Whenever a property owner in Louisburg applies for a zoning permit to undertake development activities, Town staff reviews the application to determine if the property is in a flood area.
Owners wishing to construct on property which is also located within a flood area must meet comply with additional permitting requirements. A surveyor must certify that the lowest finished floor of the structure is at least one foot above the established base flood elevation on the property. This proof is called an “elevation certificate”. This assumes that in the event of an anticipated flood the house will be at least one foot higher than the closest flood waters. Builders may choose to build a flood proof structure which incorporates a number of engineering and material elements to significantly diminish the amount of damage sustained by the structure in the event of flooding. Flood Hazard Permit Application.
Areas located outside of zones which have established BFE’s are also restricted from building within certain proximity to streams or other waterways. North Carolina Flood Maps may be reviewed here: NC Flood Map Data.
Everyone lives in some type of flood zone. These are geographic areas that FEMA defines, based on studies of flood risk. The zone boundaries are shown on flood hazard maps, also called Flood Insurance Rate Maps. Below are brief definitions of the FEMA flood zones.
(Non-Special Flood Hazard Areas) In communities that participate in the NFIP, flood insurance is available to all property owners and renters with low-to-moderate risk of a major flood. A major flood is defined as a flood with a 1% annual chance of occurring.
(Special Flood Hazard Areas) In communities that participate in the NFIP, all homeowners in Zone A (high-risk) areas are required to get flood insurance in order to get a loan from a federally regulated lender. These areas have a 26% chance of flooding over the life of a 30-year mortgage.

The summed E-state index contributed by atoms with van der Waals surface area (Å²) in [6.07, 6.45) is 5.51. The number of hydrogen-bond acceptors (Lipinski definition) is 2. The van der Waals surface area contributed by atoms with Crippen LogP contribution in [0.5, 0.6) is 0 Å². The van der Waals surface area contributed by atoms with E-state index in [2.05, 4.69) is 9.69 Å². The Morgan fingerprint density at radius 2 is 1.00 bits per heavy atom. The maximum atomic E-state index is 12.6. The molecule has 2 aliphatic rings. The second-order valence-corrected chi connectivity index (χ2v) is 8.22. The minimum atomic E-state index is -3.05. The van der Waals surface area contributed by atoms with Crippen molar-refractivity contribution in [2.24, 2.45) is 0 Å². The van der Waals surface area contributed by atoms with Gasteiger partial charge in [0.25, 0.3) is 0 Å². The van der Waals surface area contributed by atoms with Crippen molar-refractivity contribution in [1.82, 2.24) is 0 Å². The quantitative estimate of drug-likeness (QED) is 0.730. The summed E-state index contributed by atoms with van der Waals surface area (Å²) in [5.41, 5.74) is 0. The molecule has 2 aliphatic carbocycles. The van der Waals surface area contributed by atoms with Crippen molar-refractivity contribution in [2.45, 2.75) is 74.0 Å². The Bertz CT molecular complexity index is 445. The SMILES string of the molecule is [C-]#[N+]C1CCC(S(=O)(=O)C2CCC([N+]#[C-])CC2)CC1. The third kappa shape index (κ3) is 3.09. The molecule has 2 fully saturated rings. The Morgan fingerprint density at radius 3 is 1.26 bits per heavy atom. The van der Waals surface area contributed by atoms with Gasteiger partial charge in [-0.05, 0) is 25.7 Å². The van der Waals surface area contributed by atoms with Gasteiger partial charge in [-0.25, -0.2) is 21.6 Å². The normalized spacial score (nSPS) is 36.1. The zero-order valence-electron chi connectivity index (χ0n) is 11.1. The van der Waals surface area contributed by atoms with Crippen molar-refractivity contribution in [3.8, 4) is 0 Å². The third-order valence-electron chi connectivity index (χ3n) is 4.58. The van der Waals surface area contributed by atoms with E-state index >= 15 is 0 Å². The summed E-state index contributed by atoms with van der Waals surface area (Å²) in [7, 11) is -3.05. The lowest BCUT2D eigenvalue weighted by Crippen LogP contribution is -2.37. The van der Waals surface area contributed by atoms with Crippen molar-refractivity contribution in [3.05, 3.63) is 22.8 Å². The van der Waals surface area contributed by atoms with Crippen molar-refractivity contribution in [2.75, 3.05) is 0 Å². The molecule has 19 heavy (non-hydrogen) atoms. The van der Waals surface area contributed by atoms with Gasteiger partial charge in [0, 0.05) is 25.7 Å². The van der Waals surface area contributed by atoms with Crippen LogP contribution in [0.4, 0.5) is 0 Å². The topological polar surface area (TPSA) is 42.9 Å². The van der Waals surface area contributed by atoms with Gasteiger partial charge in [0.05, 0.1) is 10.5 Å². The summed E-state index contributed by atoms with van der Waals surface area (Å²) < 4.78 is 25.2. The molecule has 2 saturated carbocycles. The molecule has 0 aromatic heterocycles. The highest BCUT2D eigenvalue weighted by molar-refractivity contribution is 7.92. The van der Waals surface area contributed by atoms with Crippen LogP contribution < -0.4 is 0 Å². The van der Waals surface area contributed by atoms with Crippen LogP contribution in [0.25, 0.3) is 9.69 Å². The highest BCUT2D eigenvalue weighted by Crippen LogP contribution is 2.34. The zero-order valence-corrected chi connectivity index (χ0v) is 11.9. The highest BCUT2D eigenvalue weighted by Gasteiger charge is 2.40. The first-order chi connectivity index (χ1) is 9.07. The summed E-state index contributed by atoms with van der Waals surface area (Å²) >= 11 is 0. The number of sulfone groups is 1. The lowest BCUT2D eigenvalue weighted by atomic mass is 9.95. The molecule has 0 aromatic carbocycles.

Areas with a 1% annual flood risk and a 26% risk of flooding over the life of a 30-year mortgage. Because detailed analyses are not performed for such areas, no depths or base flood elevations are shown within these zones.
Areas subject to a 1% or greater annual chance of flooding in any given year. Base flood elevations are shown as derived from detailed analyses. (Zone AE is used on new and revised maps in place of Zones A1-A30).
Areas subject to a 1% or greater annual chance of shallow flooding in any given year. Flooding is usually in the form of ponding, with the average depths between one and three feet. Base flood elevations are shown as derived from detailed analyses
River or stream flood hazard areas, and areas with a 1% or greater annual shallow flooding risk, with flooding usually in the form of sheet flow with average depths between one and three feet. Average flood depths are shown as derived from detailed analyses.
Areas subject to a 1% or greater annual chance of flooding in any given year, which results from a temporary increased flood risk due to the building or restoration of a flood control system (such as a levee or a dam).
Areas subject to a 1% or greater annual chance of flooding in any given year, but which ultimately will be protected by completion of a flood protection system under construction. No base flood elevations or flood depths are shown.
Coastal areas with a 1% or greater flood risk and an additional hazard associated with storm waves. Because no detailed analyses have been performed of these areas, no base flood elevations are shown.
Coastal areas with a 1% or greater flood risk and an additional hazard associated with storm waves. Base flood elevations are shown as derived from detailed analyses. (Zone AE is used on new and revised maps in place of Zones A1-A30).
In areas of possible but undetermined flood risk, flood insurance rates reflect the uncertainty of the flood risk.